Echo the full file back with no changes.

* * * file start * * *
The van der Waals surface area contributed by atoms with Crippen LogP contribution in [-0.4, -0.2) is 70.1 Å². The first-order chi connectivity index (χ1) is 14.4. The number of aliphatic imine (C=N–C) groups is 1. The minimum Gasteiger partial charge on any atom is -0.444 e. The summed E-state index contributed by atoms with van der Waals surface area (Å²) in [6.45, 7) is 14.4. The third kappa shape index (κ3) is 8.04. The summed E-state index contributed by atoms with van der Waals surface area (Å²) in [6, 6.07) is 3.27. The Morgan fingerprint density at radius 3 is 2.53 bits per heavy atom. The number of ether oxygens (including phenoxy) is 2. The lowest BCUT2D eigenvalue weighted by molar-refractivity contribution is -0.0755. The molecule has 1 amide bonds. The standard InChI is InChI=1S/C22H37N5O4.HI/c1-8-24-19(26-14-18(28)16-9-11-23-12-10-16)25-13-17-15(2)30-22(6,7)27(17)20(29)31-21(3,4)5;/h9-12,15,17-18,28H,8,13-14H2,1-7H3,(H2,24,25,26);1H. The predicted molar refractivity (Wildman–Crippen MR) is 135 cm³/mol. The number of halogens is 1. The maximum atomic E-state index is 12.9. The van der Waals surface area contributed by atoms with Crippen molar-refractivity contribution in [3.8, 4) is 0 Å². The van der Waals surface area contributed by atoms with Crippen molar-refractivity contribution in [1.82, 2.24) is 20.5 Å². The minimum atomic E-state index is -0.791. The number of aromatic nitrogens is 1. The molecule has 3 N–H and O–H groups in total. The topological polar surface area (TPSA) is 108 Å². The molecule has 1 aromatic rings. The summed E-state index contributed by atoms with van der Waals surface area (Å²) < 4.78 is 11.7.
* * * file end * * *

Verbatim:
The van der Waals surface area contributed by atoms with Crippen LogP contribution in [-0.4, -0.2) is 70.1 Å². The first-order chi connectivity index (χ1) is 14.4. The number of aliphatic imine (C=N–C) groups is 1. The minimum Gasteiger partial charge on any atom is -0.444 e. The summed E-state index contributed by atoms with van der Waals surface area (Å²) in [6.45, 7) is 14.4. The third kappa shape index (κ3) is 8.04. The summed E-state index contributed by atoms with van der Waals surface area (Å²) in [6, 6.07) is 3.27. The Morgan fingerprint density at radius 3 is 2.53 bits per heavy atom. The number of ether oxygens (including phenoxy) is 2. The lowest BCUT2D eigenvalue weighted by molar-refractivity contribution is -0.0755. The molecule has 1 amide bonds. The standard InChI is InChI=1S/C22H37N5O4.HI/c1-8-24-19(26-14-18(28)16-9-11-23-12-10-16)25-13-17-15(2)30-22(6,7)27(17)20(29)31-21(3,4)5;/h9-12,15,17-18,28H,8,13-14H2,1-7H3,(H2,24,25,26);1H. The predicted molar refractivity (Wildman–Crippen MR) is 135 cm³/mol. The number of halogens is 1. The maximum atomic E-state index is 12.9. The van der Waals surface area contributed by atoms with Crippen molar-refractivity contribution in [3.8, 4) is 0 Å². The van der Waals surface area contributed by atoms with Crippen molar-refractivity contribution in [1.82, 2.24) is 20.5 Å². The minimum atomic E-state index is -0.791. The number of aromatic nitrogens is 1. The molecule has 3 N–H and O–H groups in total. The topological polar surface area (TPSA) is 108 Å². The molecule has 1 aromatic rings. The summed E-state index contributed by atoms with van der Waals surface area (Å²) < 4.78 is 11.7.